• Income from licensing a bundle of intangible assets as a single product – this seems to cover licensing the invention covered by the qualifying patent together with related know-how, as well as possibly designs and copyright etc.
  • Income from the sale of products incorporating at least one invention covered by a qualifying patent ("embedded income").
  • Income from the sale of spare parts for a product covered by a qualifying patent, whether or not the spare parts are covered by a qualifying patent themselves e.g. printer cartridges (this is also embedded income).
  • Damages or compensation paid by third party infringers (presumably this will be embedded income in some cases and not in others).
  • Proceeds of the sale of patents.
  • Notional arm's length royalties for the use by a company of its own patents in industrial processes. To claim this, the business will have to use special rules known as "divisionalisation" to allocate the ownership and use of those patents to different parts of the business.

The following will not be included:

  • Income from products made by a patented process (unless it also falls within one of the categories above).
  • Service income relating to patented products.
  • Income arising from financial arrangements, such as interest.
  • Income or profits which fall within the North Sea ring fence regime applying to the extractive industries.

Timing of income

The current proposal is that up to four years' income arising between the date of application for the patent and its grant will be eligible for inclusion once the patent is granted. All that income will be treated as arising in the accounting period of the date of grant.

The Government is expressly requesting input on whether this proposal is fair and workable. Businesses will need to look at their pattern of prosecution and licensing histories to establish whether the four-year rule routinely excludes early licensing income.

Start date for patent box regime

The original proposal was that the patent box would apply to all patents first commercialised after 29 November 2010. In the previous consultation a number of companies indicated that the date of initial commercialisation may be very hard to identify or define.

The Government is therefore offering an alternative method. All qualifying patents in existence at 1 April 2013 would be eligible for the patent box. Clearly, this would be a far greater number than the original proposal, so to keep the cost of the regime within budget the 10% rate would be phased in over five years.

The chosen model will be mandatory for those opting in to the patent box and businesses will not be able to opt for their own preferred model.

How much?

The patent box will apply to the net profit attributed to qualifying patents and not their gross income. This means that associated expenses will be deducted in full.

A further refinement is that in order to reward the contribution made by the patent itself there will be a flat-rate deduction of 15% from the profit attributed to its exploitation. This is intended to reflect the profit that the business could be expected to make anyway. For example, if a company were to sell two types of widgets, one patented and the other not, the patent box would apply to the premium price it charged for its patented widgets over the price charged for non-patented ones.

In order to try and minimise the burden of calculating the amount that is eligible for the patent box, HMRC will apply what it calls a "formulaic approach". This will avoid the need to make specific calculations of actual profit attributable to qualifying patents. In essence, the company's taxable profits will be apportioned pro rata to the share of its gross income attributable to exploitation of qualifying patents. A fixed proportion of 15% will then be deducted to represent the routine profit. The balance apportioned between profit attributed to qualifying patents and that attributed to non-qualifying IP such as a brand.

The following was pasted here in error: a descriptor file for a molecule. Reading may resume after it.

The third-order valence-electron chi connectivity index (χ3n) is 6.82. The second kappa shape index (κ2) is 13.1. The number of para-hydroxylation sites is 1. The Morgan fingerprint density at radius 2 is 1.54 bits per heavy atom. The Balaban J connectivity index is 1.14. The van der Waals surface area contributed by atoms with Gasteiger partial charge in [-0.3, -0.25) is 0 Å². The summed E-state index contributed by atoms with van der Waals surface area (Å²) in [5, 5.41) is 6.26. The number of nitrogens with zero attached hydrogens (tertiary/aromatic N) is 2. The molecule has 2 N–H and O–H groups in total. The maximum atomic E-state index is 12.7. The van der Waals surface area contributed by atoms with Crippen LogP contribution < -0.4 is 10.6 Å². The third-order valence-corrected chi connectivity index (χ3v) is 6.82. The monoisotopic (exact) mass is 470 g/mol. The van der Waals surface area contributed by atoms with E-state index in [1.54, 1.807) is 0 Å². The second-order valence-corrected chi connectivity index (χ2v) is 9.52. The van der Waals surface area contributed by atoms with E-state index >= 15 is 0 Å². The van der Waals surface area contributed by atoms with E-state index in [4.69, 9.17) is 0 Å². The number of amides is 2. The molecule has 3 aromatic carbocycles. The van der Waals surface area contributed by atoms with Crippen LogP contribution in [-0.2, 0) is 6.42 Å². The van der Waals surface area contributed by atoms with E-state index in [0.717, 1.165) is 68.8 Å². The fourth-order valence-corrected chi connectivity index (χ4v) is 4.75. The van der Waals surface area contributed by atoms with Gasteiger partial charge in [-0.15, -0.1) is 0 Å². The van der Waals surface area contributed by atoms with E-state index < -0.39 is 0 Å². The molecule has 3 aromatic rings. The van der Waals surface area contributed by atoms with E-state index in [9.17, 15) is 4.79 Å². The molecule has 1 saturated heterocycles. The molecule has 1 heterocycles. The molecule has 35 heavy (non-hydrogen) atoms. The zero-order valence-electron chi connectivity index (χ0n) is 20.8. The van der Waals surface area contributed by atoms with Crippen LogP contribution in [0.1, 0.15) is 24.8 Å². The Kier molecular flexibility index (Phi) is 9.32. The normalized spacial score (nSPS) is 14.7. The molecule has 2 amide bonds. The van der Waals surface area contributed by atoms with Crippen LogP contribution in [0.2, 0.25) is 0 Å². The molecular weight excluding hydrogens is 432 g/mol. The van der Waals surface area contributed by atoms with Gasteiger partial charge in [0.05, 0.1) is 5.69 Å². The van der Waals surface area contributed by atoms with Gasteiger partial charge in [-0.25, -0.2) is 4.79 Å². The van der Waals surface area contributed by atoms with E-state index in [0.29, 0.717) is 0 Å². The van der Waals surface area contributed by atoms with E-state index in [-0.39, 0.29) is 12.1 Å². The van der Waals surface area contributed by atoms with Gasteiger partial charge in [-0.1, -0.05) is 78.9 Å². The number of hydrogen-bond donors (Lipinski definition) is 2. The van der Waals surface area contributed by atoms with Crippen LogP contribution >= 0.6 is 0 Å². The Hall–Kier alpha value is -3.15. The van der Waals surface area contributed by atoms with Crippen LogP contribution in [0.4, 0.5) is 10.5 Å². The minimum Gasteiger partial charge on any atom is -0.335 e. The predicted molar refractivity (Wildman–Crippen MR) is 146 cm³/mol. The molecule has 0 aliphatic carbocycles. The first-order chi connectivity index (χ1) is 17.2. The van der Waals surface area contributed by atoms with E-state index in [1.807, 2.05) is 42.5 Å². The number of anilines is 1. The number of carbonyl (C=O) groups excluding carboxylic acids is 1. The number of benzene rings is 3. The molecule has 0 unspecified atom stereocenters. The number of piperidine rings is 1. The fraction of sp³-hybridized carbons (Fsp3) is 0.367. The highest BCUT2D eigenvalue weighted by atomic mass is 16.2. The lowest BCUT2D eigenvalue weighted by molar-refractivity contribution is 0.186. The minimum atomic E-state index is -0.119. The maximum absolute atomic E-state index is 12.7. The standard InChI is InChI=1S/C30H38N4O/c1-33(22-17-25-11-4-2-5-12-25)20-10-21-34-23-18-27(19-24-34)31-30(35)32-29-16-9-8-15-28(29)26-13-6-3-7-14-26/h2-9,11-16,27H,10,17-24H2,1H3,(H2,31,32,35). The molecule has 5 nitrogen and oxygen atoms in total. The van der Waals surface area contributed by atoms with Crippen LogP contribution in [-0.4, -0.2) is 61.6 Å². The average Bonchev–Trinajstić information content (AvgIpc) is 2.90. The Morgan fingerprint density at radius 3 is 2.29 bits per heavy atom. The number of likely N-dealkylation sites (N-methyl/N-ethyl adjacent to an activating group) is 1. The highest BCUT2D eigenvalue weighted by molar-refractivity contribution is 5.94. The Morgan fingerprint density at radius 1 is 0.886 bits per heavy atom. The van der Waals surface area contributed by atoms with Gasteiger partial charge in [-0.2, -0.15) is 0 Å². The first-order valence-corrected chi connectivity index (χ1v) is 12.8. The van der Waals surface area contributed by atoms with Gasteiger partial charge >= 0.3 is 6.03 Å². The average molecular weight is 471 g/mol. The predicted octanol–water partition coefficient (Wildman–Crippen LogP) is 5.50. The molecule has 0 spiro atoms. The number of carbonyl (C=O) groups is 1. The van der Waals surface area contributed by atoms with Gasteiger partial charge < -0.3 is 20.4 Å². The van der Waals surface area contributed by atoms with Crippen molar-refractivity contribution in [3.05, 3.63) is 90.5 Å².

There will also be a requirement to apportion the profit between that earned by the patent and that earned from the use of other IP, usually a brand. To reduce the burden on small companies of making the calculation, they will be allowed to apply a standard 50% apportionment. Larger companies will have to calculate the actual contribution of the brand to the profit.

It is not clear from the document whether this approach is to be used for licensing income and proceeds of the sale of patents as well as to embedded income. Wragge & Co has asked the Treasury team for clarification and will update this briefing when a response is received.

While there is some merit in the proposed approach which will inevitably involve some rough justice, it is questionable whether applying a 15% notional "routine profit", regardless of industry sector and company size, is appropriate.

The Government recognises that this is unavoidably quite a complex regime and that it will impose an additional administrative burden on those companies which choose to use it. However, it has indicated it is open to comments and suggestions about how the administrative burden could be further reduced. The apportionment between profit attributed to qualifying patents and that attributed to a brand is an obvious candidate for an alternative approach. For example, this could benefit from an agreed methodology that utilises information already captured by most companies.

R&D tax schemes

There is a consultation on taxation of research and development (R&D) running to the same timetable.

The main contentious issue is the possibility of replacing the current "super deduction" scheme with an "above-the-line" tax credit. There are also several proposals relating to subcontractors and to the use of agency or other external workers. A pilot scheme to assist start-ups and small companies that have not yet claimed R&D tax relief is also announced.

More information on the scheme can be obtained by contacting Wragge & Co's IP team.

Controlled Foreign Companies (CFCs)

We are still waiting for the Government to publish its next consultation document on CFCs.

Implementation timetable

This consultation is the final stage of the Government's policy-making. Responses are required by 2 September 2011 and will be followed by draft legislation in the autumn. The patent box regime is due to come into effect on 1 April 2013.


It is likely that the patent box regime will be of particular benefit and attraction to sectors including pharmaceuticals, life sciences, electronics, communications and defence.

The Government's objective is to encourage investment in development of new patents and to prevent the movement of IP offshore by innovative businesses who might otherwise invest elsewhere. This will support the creation of high value jobs in the UK and help boost domestic economic activity. Although some economists have questioned whether the measures will achieve that objective, the proposals have been generally welcomed by IP-rich businesses. It will be important to establish clear, workable guidance so that in practice, businesses do find it worthwhile to take advantage of the scheme.